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Monday, February 28, 2011

A Remembered Genius Whom We Forgot was Once Forgotten

No, that's not sloppy editing in the title. There have been some very smart people whom history forgot. Others have been forgotten... and then remembered. What does all this forgetting and remembering mean? If you are smart, you are smart, right? Not if nobody understands what on Earth you are talking about... or doing...

Over five centuries ago there lived a middle-aged man of somewhat ambiguous sexual inclinations, the illegitimate son of a public notary. He kept a teenage boyfriend camped up (pardon the pun) in his attic. The man was known as a gifted artist, and was adored by many, but he was also considered an eccentric and a crank amongst many of his peers and contemporaries, something of flake who never seemed to get his crazy projects finished. He tinkered around in his workshop with paintings, designs of weaponry, and amused himself by dissecting dead people and drawing pictures of their innards. There was no question that he had great talent, but many observers could not decide whether what this strange individual was doing was anything terribly relevant or useful.

All this created the odd scandal in the conservative towns where he lived (he moved around from time to time), and some locals thought he was up to doing the devil’s work, most likely because of his requests for a steady supply of dead people to cut up. Eventually, in late middle age, the man passed away. Although he continued to be considered with some awe amongst certain intellectuals, his name eventually faded from popular discussions. His crazy sketches, designs and work tools gathered dust in the home a friend, and were passed down from generation to generation, remaining forgotten for the best part of two centuries. That was, until somebody stumbled upon them one day, and came to the conclusion that they were not the works of a crazed madman at all, but the product of a brilliant and under-unappreciated mind. The discovery of these artifacts resurrected the man’s name, and his fame grew to such proportions that he became one of the best known men who ever lived.

Have you worked out who the eccentric was by now? I am referring, of course, to none other than Leonardo da Vinci, now widely acknowledged as one of the greatest geniuses of all time, and quite possibly the most broadly talented individual to ever walk the earth. Most of us have heard of him, and are aware of his timeless paintings such as the Mona Lisa , and have seen his sketchings of early helicopters, submarines and tanks. Yet not so many people know that Leonardo is something of a Lazarus. He was almost forgotten for an awfully long time (the best part of two centuries), and it was not until his works were dusted off and brought down from the family attic that the general public began to fully appreciate what an incredible mind Leonardo had.

Leonardo Da Vinci was a genius ahead of his time, quite literally. The problem was that many of his ideas simply made little sense to his contemporaries, because there was a lack of social, cultural and institutional frameworks and concepts whereby they could be comprehended. Secondly, societal norms of his day made some of his behavior scandalous and unacceptable.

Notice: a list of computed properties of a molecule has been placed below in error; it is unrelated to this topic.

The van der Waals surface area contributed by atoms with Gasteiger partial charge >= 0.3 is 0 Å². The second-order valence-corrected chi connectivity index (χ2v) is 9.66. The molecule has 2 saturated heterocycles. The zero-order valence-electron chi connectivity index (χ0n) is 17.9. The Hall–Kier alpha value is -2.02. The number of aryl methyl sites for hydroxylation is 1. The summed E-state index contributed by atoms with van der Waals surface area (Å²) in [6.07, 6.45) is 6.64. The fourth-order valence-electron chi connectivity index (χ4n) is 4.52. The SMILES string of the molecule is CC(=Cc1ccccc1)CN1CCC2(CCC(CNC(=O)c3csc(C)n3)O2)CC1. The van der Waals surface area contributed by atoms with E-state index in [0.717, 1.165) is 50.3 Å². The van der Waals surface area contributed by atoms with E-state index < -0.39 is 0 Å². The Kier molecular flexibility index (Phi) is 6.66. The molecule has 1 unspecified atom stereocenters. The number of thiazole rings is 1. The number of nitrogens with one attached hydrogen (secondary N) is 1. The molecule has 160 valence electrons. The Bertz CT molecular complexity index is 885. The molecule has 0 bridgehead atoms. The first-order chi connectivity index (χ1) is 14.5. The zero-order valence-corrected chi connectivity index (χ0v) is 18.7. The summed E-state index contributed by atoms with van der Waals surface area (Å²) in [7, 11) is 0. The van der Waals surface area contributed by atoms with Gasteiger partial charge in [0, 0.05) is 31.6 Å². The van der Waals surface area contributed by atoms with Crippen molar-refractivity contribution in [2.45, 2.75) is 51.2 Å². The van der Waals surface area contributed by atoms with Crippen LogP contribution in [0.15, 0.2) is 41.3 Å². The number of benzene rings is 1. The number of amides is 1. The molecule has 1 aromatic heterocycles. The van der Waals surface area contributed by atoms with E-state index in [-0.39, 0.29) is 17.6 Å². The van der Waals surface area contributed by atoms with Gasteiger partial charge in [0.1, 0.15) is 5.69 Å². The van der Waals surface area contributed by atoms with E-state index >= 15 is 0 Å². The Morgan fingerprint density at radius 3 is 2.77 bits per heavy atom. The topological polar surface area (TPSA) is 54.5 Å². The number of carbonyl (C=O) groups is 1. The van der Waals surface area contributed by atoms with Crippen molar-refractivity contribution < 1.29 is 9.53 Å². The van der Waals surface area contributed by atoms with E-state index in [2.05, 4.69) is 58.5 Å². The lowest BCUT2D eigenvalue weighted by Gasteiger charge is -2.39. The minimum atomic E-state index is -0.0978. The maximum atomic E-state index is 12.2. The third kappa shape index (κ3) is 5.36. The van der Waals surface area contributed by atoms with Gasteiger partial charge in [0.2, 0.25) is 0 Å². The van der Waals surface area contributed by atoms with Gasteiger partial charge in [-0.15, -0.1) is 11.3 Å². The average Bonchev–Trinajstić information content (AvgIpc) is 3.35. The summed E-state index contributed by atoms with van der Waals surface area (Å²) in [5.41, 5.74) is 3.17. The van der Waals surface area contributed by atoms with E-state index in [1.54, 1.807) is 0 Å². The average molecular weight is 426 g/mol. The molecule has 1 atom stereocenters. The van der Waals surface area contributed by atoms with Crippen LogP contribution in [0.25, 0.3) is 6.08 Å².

Leonardo’s story reminds us that human beings are capable of being smart in ways that may not be recognised in the times and cultures in which they live. To put it another way, there are cognitive artifacts that are left off the map because people don’t even recognise them, let alone appreciate them. If you had lived in Leonardo’s time, and had walked past him on the street, would you have been able to tell him apart from anyone else? Almost certainly not. In order for talent, and indeed intelligence to be acknowledged, it must be permitted expression and acknowledgement within an institution, society, culture and knowledge structure that nourishes and supports it. Otherwise that intelligence is likely to remain a mere potential, and never actualised. Even if that intelligence is expressed and utlised personally, it will probably play no part as an observable behaviour in that person’s life. If Einstein had been born before the age of modern physics - say in an indigenous society - he could never have developed his theory of relativity, although he may well have expressed his considerable creative and imaginative capacities in other ways. It was Leonardo’s art that was most appreciated in his day, as it was obvious to most that he was an artistic genius. Simply seeing The Last Supper would have been enough to convince people of that. His other talents had to wait a while to be recognised fully.

The expression of intelligence is also dependent upon the past, as the prior knowledge that is developed enhances collective human intelligence. Intelligence is not merely a property of the individual. It rests upon broad shoulders. Isaac Newton’s oft-quoted remark was that he saw farther than others only because he stood on the shoulders of giants. Take Newton off those broad shoulders, and you have a man tinkering around with marbles on the bathroom floor.

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